Debris-carrying camouflage among diverse lineages of Cretaceous insects
Bo Wang1,2,3,*, Fangyuan Xia4, Michael S. Engel5, Vincent Perrichot6, Gongle Shi1, Haichun Zhang1, Jun Chen1,7, Edmund A. Jarzembowski1,8, Torsten Wappler2 and Jes Rust2
- Author Affiliations
1State Key Laboratory of Palaeobiology and Stratigraphy, Nanjing Institute of Geology and Palaeontology, Chinese Academy of Sciences, Nanjing 210008, China.
2Steinmann Institute, University of Bonn, 53115 Bonn, Germany.
3Key Laboratory of Zoological Systematics and Evolution, Institute of Zoology, Chinese Academy of Sciences, Beijing 100101, China.
4Nanjiao Bieshu 394, Shanghai 201108, China.
5Division of Entomology, Natural History Museum and Department of Ecology and Evolutionary Biology, University of Kansas, Lawrence, KS 66045, USA.
6CNRS UMR 6118 Géosciences and OSUR, Université de Rennes 1, 35042 Rennes, France.
7Institute of Geology and Paleontology, Linyi University, Linyi 276000, China.
8Department of Earth Sciences, Natural History Museum, London SW7 5BD, UK.
↵*Corresponding author. Email: email@example.com
Science Advances 24 Jun 2016: Vol. 2, no. 6, e1501918
Chrysopoid larvae from Mid-Cretaceous Burmese amber.
(A) Morphotype CI, BA12018. An, antenna; Ba, barklouse; He, head; Ja, jaw; Ps, psyllid; Le, leg; Lt, long tubular tubercle; St, short tubular tubercle. Note the two arthropod exoskeletons (psyllid and barklouse) attached to tubular tubercles. (B) Morphotype CII, L14002, naked. (C) Morphotype CIII, BA12019, naked. (D) Morphotype CII, NIGP164061, camouflaged. (E) Morphotype CII, NIGP164054, camouflaged. Scale bars, 2 mm (A) and 1 mm (B to E).
Insects have evolved diverse methods of camouflage that have played an important role in their evolutionary success. Debris-carrying, a behavior of actively harvesting and carrying exogenous materials, is among the most fascinating and complex behaviors because it requires not only an ability to recognize, collect, and carry materials but also evolutionary adaptations in related morphological characteristics. However, the fossil record of such behavior is extremely scarce, and only a single Mesozoic example from Spanish amber has been recorded; therefore, little is known about the early evolution of this complicated behavior and its underlying anatomy. We report a diverse insect assemblage of exceptionally preserved debris carriers from Cretaceous Burmese, French, and Lebanese ambers, including the earliest known chrysopoid larvae (green lacewings), myrmeleontoid larvae (split-footed lacewings and owlflies), and reduviids (assassin bugs). These ancient insects used a variety of debris material, including insect exoskeletons, sand grains, soil dust, leaf trichomes of gleicheniacean ferns, wood fibers, and other vegetal debris. They convergently evolved their debris-carrying behavior through multiple pathways, which expressed a high degree of evolutionary plasticity. We demonstrate that the behavioral repertoire, which is associated with considerable morphological adaptations, was already widespread among insects by at least the Mid-Cretaceous. Together with the previously known Spanish specimen, these fossils are the oldest direct evidence of camouflaging behavior in the fossil record. Our findings provide a novel insight into early evolution of camouflage in insects and ancient ecological associations among plants and insects.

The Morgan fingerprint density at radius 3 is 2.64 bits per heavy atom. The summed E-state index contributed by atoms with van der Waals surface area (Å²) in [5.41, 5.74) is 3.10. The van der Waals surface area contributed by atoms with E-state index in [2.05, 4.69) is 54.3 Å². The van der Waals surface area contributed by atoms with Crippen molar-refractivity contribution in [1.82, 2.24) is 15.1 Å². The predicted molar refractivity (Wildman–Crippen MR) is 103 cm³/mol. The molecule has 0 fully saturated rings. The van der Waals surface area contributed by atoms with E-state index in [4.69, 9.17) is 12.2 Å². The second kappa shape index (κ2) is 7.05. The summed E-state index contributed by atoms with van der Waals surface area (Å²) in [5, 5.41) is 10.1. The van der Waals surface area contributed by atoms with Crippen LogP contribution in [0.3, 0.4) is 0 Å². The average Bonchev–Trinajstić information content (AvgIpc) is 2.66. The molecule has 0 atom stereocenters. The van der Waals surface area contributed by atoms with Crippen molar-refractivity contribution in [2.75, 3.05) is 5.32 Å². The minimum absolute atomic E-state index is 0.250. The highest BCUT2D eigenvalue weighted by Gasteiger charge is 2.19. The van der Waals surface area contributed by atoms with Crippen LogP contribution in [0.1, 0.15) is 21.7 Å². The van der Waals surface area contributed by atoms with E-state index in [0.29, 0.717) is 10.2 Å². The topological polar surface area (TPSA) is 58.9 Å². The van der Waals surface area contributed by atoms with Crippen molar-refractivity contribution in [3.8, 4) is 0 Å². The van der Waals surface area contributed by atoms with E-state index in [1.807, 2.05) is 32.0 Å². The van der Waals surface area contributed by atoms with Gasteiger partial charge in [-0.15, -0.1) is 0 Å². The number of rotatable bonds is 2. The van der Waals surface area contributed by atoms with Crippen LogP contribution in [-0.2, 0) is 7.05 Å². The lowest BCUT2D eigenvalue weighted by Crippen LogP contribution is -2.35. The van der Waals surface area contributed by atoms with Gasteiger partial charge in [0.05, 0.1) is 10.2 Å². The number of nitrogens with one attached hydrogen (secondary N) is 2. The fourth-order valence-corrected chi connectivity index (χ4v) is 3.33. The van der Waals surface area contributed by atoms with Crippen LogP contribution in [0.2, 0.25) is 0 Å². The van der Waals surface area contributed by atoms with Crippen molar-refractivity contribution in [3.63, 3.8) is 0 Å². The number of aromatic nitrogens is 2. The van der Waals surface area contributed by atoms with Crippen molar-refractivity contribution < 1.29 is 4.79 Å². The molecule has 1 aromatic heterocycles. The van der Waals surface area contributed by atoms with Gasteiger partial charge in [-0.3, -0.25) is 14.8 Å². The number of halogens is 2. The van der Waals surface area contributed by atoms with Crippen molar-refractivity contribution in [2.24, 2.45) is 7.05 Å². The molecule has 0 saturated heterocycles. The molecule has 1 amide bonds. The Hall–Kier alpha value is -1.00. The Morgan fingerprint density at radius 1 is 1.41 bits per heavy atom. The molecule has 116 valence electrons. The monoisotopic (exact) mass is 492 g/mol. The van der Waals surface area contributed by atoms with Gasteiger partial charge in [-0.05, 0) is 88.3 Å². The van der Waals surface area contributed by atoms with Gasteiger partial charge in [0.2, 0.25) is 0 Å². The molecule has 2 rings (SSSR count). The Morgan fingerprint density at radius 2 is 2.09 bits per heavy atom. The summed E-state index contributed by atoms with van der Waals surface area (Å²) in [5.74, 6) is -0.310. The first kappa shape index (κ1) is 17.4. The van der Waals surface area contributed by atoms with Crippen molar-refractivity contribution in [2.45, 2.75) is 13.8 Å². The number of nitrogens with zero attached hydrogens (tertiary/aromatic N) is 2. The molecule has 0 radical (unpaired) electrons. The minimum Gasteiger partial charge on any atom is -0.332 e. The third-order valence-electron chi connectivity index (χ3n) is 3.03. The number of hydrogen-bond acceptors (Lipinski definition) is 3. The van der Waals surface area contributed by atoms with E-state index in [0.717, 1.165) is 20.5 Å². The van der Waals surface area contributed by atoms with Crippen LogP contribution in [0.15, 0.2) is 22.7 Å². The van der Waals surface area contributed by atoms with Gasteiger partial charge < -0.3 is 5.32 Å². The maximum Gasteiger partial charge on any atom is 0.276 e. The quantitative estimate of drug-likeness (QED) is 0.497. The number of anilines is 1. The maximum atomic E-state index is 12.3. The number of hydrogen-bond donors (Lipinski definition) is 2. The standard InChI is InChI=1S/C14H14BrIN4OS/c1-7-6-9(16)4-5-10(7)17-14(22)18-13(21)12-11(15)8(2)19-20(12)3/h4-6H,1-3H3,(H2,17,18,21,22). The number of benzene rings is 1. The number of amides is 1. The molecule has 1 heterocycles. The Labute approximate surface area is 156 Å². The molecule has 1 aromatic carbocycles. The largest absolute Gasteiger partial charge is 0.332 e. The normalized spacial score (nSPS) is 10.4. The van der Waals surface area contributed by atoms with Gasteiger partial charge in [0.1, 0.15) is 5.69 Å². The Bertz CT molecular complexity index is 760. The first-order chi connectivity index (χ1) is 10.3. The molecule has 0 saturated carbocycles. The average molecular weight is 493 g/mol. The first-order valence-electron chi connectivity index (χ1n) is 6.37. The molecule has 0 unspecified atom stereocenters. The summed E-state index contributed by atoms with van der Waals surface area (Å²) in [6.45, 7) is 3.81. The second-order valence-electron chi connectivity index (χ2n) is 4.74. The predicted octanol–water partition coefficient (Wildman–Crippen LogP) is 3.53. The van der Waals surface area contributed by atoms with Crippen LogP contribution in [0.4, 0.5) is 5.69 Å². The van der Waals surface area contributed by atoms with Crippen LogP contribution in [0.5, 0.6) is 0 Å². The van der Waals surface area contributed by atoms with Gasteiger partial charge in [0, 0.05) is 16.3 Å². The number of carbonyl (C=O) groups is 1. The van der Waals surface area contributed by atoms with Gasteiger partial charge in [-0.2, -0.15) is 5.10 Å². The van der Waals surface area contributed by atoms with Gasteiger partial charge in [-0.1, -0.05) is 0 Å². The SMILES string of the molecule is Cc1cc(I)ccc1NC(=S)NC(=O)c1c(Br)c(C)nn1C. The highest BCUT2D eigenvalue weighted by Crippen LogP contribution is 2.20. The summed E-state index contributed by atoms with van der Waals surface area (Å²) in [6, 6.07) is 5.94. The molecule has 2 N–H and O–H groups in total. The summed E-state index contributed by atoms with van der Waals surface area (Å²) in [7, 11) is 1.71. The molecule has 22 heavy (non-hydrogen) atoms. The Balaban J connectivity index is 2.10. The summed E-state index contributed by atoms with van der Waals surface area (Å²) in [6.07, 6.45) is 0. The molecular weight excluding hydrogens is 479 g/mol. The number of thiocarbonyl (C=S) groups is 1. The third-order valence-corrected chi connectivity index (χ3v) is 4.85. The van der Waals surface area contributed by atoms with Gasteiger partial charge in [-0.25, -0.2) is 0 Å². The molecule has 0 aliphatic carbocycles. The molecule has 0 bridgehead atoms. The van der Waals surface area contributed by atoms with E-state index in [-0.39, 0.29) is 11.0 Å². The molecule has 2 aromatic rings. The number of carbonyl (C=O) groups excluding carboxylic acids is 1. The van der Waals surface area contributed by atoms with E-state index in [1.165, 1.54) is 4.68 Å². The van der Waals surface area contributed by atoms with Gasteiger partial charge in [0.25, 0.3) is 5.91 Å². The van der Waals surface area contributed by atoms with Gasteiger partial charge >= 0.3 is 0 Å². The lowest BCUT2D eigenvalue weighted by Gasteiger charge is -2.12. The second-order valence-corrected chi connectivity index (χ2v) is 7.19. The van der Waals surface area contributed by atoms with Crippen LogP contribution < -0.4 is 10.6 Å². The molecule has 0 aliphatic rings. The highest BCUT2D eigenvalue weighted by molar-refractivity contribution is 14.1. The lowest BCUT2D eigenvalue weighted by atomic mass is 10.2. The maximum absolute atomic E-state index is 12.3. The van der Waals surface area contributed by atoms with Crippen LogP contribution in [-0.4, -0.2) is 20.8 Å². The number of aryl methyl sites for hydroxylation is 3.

Keywords Cretaceous paleoecology paleoentomology paleobotany camouflage
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